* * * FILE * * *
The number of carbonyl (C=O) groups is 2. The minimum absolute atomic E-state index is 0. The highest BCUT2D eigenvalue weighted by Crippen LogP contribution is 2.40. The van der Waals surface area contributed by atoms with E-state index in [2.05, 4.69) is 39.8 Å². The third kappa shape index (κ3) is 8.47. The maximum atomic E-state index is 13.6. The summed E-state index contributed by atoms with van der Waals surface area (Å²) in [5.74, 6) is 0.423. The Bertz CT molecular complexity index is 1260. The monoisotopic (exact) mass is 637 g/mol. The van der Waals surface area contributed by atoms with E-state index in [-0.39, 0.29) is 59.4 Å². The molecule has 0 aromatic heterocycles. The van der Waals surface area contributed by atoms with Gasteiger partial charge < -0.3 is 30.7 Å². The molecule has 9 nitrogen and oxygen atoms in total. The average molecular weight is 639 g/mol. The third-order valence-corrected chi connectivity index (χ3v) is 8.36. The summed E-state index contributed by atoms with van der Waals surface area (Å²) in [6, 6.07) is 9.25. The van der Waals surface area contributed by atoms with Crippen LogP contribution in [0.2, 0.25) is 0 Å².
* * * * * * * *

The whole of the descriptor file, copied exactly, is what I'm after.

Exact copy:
The number of carbonyl (C=O) groups is 2. The minimum absolute atomic E-state index is 0. The highest BCUT2D eigenvalue weighted by Crippen LogP contribution is 2.40. The van der Waals surface area contributed by atoms with E-state index in [2.05, 4.69) is 39.8 Å². The third kappa shape index (κ3) is 8.47. The maximum atomic E-state index is 13.6. The summed E-state index contributed by atoms with van der Waals surface area (Å²) in [5.74, 6) is 0.423. The Bertz CT molecular complexity index is 1260. The monoisotopic (exact) mass is 637 g/mol. The van der Waals surface area contributed by atoms with E-state index in [-0.39, 0.29) is 59.4 Å². The molecule has 0 aromatic heterocycles. The van der Waals surface area contributed by atoms with Gasteiger partial charge < -0.3 is 30.7 Å². The molecule has 9 nitrogen and oxygen atoms in total. The average molecular weight is 639 g/mol. The third-order valence-corrected chi connectivity index (χ3v) is 8.36. The summed E-state index contributed by atoms with van der Waals surface area (Å²) in [6, 6.07) is 9.25. The van der Waals surface area contributed by atoms with Crippen LogP contribution in [0.2, 0.25) is 0 Å².